The NHS Five Year Forward View highlights that the NHS will need to dissolve the traditional boundaries between primary care, community services and hospitals. This is essential if the NHS is to provide the personalised, integrated and coordinated health services that people need. Multidisciplinary teams (MDTs) are an inevitable part of this change.
Made up of various clinicians who work together as one cohesive unit, MDTs ensure that a patient’s clinical requirements are looked at from a holistic perspective. Every week, MDTs made up of health and care professionals from different clinical settings, meet to share information or discuss the treatment needs of the most complex patients. Providing this level of integrated care requires professionals and practitioners from across different disciplines to work together.
Now, due to Covid, social distancing and self-isolation are likely here to stay for many, particularly for our key workers in health and care, meaning that we must ensure these invaluable MDTs can continue to collaborate virtually. Whilst Covid has certainly accelerated the adoption of tools to enable remote working, existing video capability does not necessarily allow for a true collaborative experience. In many instances the video technology underpinning MDT sessions is aged, unreliable and needs replacing, and in the case of new applications that have been hurried in to meet the new demand, solutions can be diverse in user experience, difficult to navigate, overly complex in their deployment, inflexible, unsecure and easy to break.
1. KEEPING THE TECHNOLOGY SIMPLE, EFFECTIVE AND CONSISTENT
The level of user experience we are all afforded with personal applications such as FaceTime or WhatsApp is rapidly becoming the norm. Organisations who don’t enable simple and modern collaboration services that are equal or better to these everyday experiences are at risk of ‘Shadow IT’, where employees adopt technology outside of the corporate environment. These tools require users to carefully select, configure and secure them prior to use to avoid data loss or exposure, however this is often not considered, resulting in risk in compliance, security and control.
2. QUALITY OF SERVICE AND FILE SHARING
If there’s one thing we’ve learnt from our research, it’s that poor, unreliable or non-functioning solutions are going to dramatically impact effective clinical decision making during an MDT session. If clinicians don’t have confidence in the quality of the information being shared, they will be concerned about misinterpretation and therefore likely be reticent to adopt the technology. Audio and video quality need to be at its very best for care providers to make safe and informed clinical decisions.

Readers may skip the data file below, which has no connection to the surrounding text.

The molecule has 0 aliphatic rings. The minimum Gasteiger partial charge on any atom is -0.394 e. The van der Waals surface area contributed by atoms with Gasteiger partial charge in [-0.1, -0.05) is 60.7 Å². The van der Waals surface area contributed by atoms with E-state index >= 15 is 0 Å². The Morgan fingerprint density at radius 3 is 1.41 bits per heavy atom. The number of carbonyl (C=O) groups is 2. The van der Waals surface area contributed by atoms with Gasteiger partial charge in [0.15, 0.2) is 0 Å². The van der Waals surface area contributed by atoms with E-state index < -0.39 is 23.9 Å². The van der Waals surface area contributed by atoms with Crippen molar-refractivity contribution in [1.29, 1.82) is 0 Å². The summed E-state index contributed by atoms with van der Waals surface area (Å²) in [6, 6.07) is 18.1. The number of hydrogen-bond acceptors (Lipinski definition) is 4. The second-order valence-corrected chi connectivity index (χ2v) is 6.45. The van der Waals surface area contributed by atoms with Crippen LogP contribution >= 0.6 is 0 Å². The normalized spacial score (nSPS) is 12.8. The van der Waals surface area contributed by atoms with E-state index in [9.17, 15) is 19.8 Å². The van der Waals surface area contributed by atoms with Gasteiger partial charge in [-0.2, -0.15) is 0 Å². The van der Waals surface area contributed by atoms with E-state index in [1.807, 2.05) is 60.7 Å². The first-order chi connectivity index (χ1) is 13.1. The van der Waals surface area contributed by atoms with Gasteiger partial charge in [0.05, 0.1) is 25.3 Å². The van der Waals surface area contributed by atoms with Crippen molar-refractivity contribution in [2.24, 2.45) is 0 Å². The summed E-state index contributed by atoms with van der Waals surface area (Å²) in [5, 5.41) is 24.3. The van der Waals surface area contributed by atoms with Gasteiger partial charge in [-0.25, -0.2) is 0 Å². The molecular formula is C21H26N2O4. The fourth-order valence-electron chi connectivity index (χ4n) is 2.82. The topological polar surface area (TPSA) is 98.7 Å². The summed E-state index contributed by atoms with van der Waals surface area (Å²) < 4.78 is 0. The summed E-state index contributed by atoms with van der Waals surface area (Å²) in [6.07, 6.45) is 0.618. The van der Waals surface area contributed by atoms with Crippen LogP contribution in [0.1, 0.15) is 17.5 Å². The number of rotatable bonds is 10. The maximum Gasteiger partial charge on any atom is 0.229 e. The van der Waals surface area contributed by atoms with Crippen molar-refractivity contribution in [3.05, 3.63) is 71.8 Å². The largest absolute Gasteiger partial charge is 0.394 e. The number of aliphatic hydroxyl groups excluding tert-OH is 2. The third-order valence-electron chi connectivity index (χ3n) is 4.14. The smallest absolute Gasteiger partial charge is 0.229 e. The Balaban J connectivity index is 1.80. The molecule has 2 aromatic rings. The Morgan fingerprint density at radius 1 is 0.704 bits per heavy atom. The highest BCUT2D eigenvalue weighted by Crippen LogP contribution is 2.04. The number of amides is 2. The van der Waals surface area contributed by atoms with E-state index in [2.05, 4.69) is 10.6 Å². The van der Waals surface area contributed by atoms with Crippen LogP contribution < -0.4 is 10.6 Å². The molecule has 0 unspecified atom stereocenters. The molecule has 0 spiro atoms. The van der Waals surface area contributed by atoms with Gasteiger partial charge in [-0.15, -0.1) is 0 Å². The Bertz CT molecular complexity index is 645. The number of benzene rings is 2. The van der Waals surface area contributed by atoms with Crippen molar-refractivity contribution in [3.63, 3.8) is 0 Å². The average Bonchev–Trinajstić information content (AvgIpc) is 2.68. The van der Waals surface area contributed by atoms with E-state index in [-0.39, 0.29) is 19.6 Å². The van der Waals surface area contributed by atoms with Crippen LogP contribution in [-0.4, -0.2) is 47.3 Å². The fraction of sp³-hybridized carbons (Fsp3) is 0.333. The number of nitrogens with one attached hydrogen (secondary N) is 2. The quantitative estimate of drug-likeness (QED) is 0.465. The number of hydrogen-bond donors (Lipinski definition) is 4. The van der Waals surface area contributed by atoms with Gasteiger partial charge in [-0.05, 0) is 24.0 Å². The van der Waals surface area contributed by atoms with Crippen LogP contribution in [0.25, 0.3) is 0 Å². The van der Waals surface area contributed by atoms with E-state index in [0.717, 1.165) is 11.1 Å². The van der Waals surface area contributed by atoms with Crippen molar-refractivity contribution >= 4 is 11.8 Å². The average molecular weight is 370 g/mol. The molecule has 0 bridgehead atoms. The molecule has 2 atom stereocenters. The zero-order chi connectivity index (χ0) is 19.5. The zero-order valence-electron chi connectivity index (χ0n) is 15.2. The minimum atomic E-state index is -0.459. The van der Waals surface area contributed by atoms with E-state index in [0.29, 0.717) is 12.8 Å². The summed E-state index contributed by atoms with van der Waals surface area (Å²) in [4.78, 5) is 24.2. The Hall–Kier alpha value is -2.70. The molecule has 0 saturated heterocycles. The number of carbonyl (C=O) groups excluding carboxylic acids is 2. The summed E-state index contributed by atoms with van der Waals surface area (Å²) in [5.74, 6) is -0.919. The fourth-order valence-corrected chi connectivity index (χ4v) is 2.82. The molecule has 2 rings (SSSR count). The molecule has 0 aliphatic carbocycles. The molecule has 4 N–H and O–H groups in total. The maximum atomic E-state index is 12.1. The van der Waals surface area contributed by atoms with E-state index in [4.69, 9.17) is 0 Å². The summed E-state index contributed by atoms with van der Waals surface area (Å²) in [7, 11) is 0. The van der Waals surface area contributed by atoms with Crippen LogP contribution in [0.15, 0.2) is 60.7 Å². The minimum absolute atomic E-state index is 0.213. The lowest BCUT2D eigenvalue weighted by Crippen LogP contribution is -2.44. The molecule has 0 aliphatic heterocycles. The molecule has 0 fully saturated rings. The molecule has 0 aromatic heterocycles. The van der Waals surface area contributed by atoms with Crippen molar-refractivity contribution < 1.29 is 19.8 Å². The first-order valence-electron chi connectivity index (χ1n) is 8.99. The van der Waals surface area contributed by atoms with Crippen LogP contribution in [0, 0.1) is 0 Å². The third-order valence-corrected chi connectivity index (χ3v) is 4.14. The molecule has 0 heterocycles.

3. ADOPTING THE TECHNOLOGY THROUGHOUT THE USER BASE
We’ve seen Trust’s struggle with collaboration tools after introducing them to a small group rather than through an organisation-wide rollout, leading to staff using different platforms to communicate about the same project. This decentralised user adoption makes it more difficult and more time consuming to collaborate, often leading to staff going back to their old ways of working.
4. CONSOLIDATING TECHNOLOGY TO USE A SINGLE APPLICATION AND PLATFORM
Overloading a team with too many options can actually make the working environment less efficient. Scattering tools and insights in different screens, browser tabs, and apps can make it harder to get prompt answers and keep track of the conversation. To be truly effective, collaboration tools for MDTs need to make it easy to communicate securely with all colleagues, partners and suppliers, in one place.
THERE IS A BETTER WAY
BLOCK’S NEXT GENERATION TEAM COLLABORATION
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Our service goes beyond traditional video conferencing, our service builds secure bridges between all stakeholders, clinicians, patients and healthcare partners to digitally transform, enable and enhance patient care.
We apply intelligent collaborative solutions for MDTs that ensures a reliable, consistent and high-quality experience regardless of location or situation. Harnessing proven Cisco technologies, our service combines immersive HD video and audio, live content sharing and integrates well with many other collaboration solutions, including Microsoft Teams.
Block’s approach extends far beyond the specifying and deployment of the solution. Technology for technologies’ sake won’t deliver on most organisations’ requirements. To be truly transformative it must be adopted, and to do that it must meet user expectations. The infrastructure to deliver this isn’t always plug and play, environments differ and there is often a need to integrate old with new. By engaging with key stakeholders to determine the true requirements and with a focus on Experience Level Agreements (XLAs), we deliver a user experience that is consistent, simple and effective, regardless of any technical complexities.
If you would like to find out more about Block’s Next Generation Team Collaboration for Health and Care, please visit https://www.block.co.uk/collaboration-enabling-new-ways-of-working